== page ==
The keyboard comes in a small cardboard box with the iClever keyboard itself, a USB to microUSB cable, a cloth carrying bag and instructions. The keyboard’s dimensions unfolded are 29.1 x 11.7 x 0.8 cm and 16.6 x 12.0 x 1.5 cm when folded. The back or outer shell of the keyboard is metal, so it’s well protected when all closed up, and there are some magnetic catches to keep the keyboard close up. Unfolded, the keyboard feels a little flimsy in the hand, but once it’s on a firm surface with the two outer rests flipped down, the keyboard is solid enough. The iClever Folding Keyboard’s hinge mechanism is on display and looks neat, while also being part of the support for the keyboard.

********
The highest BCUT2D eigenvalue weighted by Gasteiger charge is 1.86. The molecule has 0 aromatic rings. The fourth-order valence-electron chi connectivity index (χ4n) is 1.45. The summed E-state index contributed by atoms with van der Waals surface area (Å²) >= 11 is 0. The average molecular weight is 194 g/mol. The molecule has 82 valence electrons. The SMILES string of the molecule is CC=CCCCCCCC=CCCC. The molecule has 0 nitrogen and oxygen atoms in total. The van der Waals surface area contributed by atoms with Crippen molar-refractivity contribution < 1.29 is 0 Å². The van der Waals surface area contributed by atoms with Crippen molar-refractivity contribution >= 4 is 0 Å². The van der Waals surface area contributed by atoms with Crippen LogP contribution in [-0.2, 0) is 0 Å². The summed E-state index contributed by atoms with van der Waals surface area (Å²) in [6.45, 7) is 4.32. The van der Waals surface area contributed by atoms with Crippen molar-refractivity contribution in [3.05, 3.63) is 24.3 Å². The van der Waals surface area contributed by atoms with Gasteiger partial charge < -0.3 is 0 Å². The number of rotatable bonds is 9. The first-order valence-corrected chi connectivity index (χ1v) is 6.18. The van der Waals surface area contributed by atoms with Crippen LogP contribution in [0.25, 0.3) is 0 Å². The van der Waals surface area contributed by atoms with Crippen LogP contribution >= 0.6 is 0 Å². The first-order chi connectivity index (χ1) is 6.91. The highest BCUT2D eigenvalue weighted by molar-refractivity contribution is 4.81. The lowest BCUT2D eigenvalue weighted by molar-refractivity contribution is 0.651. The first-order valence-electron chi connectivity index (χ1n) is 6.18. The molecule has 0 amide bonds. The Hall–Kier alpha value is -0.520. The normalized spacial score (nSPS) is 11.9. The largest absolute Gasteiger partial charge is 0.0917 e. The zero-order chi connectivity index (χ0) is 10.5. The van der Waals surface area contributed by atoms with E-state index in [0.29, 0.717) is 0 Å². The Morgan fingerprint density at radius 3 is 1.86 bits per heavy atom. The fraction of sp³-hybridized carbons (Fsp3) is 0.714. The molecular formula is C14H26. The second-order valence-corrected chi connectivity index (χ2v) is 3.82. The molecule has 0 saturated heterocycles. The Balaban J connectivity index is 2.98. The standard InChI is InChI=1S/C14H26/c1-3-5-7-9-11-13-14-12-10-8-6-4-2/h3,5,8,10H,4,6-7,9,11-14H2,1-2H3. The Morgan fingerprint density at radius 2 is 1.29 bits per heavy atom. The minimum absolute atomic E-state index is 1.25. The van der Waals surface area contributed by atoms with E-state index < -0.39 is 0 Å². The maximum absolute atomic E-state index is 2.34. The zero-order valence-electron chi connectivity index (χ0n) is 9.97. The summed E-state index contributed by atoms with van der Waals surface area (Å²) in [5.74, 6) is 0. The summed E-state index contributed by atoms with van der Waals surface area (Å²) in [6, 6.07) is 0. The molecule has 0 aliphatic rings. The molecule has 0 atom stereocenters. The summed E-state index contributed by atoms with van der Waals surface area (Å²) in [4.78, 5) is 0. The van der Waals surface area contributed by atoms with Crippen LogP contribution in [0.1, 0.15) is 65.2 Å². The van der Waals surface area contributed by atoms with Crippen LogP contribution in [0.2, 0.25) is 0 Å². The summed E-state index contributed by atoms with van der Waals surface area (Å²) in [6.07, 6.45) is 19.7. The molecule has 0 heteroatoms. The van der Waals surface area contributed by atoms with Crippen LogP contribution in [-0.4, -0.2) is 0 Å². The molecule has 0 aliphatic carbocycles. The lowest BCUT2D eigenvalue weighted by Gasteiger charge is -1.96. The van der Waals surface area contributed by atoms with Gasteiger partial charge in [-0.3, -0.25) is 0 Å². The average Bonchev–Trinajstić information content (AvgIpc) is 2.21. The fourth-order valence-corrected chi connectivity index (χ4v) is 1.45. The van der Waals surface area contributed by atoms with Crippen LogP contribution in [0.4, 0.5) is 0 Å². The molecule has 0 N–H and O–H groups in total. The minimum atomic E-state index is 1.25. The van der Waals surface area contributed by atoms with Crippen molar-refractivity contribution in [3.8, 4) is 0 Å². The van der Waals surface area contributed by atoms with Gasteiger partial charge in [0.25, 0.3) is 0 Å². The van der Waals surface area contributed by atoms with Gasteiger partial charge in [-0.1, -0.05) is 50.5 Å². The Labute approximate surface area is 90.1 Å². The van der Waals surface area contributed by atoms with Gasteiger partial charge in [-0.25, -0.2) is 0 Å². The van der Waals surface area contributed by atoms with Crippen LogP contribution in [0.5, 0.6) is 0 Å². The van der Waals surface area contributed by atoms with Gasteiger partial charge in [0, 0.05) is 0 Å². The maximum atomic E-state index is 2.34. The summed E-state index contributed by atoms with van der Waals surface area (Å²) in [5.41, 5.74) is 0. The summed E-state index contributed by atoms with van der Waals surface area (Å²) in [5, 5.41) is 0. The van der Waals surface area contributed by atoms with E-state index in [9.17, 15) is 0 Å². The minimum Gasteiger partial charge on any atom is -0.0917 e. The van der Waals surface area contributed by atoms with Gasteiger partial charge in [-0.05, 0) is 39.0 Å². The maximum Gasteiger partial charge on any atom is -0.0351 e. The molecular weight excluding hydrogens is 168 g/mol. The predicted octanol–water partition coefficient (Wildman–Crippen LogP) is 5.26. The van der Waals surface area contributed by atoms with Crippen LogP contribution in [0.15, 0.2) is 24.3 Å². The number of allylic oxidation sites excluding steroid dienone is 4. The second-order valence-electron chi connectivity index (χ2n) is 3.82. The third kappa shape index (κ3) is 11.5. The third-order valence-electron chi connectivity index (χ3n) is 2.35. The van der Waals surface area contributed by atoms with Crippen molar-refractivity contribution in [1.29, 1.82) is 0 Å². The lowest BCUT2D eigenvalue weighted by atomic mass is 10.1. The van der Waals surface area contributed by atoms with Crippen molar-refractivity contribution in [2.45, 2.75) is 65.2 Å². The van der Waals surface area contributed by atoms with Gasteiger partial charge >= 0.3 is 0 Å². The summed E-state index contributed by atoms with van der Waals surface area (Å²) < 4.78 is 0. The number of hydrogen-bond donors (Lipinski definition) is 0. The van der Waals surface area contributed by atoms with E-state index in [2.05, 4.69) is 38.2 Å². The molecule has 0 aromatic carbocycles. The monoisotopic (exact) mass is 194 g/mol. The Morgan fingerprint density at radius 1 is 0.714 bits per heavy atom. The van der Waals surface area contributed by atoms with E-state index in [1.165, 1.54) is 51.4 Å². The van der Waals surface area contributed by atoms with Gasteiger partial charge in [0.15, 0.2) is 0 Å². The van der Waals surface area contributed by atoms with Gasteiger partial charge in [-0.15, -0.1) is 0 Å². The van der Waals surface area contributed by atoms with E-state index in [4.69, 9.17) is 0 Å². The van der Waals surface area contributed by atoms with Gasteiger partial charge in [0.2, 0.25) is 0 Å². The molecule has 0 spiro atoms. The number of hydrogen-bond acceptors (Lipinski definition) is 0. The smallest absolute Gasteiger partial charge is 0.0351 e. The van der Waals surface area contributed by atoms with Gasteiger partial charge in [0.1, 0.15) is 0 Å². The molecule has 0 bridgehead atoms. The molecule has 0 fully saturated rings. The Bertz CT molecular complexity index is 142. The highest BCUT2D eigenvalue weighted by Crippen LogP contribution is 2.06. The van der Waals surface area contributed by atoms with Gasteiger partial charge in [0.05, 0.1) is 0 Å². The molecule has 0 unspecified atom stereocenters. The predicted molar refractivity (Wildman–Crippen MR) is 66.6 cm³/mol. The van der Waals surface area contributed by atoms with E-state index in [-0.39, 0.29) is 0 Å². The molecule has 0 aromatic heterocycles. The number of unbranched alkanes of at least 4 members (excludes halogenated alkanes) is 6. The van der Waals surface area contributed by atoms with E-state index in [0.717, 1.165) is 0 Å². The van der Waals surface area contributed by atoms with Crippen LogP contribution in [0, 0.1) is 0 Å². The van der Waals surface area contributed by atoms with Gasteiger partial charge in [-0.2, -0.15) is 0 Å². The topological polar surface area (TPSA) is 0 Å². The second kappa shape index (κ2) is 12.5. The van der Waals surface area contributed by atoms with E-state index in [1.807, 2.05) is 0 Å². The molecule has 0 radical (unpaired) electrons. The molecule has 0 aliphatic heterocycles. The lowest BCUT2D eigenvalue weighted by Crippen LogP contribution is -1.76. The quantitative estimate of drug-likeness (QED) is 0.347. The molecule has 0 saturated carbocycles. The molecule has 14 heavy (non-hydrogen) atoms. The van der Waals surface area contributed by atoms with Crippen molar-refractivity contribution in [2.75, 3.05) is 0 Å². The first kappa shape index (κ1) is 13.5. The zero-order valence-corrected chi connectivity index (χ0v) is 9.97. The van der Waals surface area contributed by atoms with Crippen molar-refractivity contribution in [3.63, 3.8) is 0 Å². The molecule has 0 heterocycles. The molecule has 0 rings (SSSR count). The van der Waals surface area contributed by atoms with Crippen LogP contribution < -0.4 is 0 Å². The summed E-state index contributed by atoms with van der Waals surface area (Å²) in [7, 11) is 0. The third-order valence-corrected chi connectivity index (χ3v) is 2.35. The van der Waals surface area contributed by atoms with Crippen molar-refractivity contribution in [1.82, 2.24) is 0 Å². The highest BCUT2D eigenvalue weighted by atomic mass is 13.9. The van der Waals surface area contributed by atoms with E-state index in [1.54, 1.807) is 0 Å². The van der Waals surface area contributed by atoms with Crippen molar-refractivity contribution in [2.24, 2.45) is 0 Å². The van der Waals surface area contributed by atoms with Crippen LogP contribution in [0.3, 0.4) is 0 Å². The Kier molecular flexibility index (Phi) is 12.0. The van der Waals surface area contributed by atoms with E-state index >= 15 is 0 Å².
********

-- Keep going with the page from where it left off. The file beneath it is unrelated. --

iClever Folding Keyboard Unfolded

The IC-BK05 has a couple of notable features. First, it works with Android, iOS and Windows. Second, it connects both with Bluetooth and USB. Finally, it has coloured LED key backlights which can be cycled through red, green and blue. The keys are chiclet style with five rows of full size keys and a small sixth set of function keys across the top.

iClever Folding Keyboard HingeThe function keys provide a range of additional functions such as Home, Search, Cut, Copy, Paste, Play/Pause and so on. There’s some variation depending on what OS is in use but I found it handy to have a Home key with Android tablets.

The keyboard can be connected to two devices at the same time, though one has to wired via USB and the other wirelessly via Bluetooth. I’m typing this via a wired connection to a Windows 10 laptop but can switch back to my Nexus 9 with a quick function key.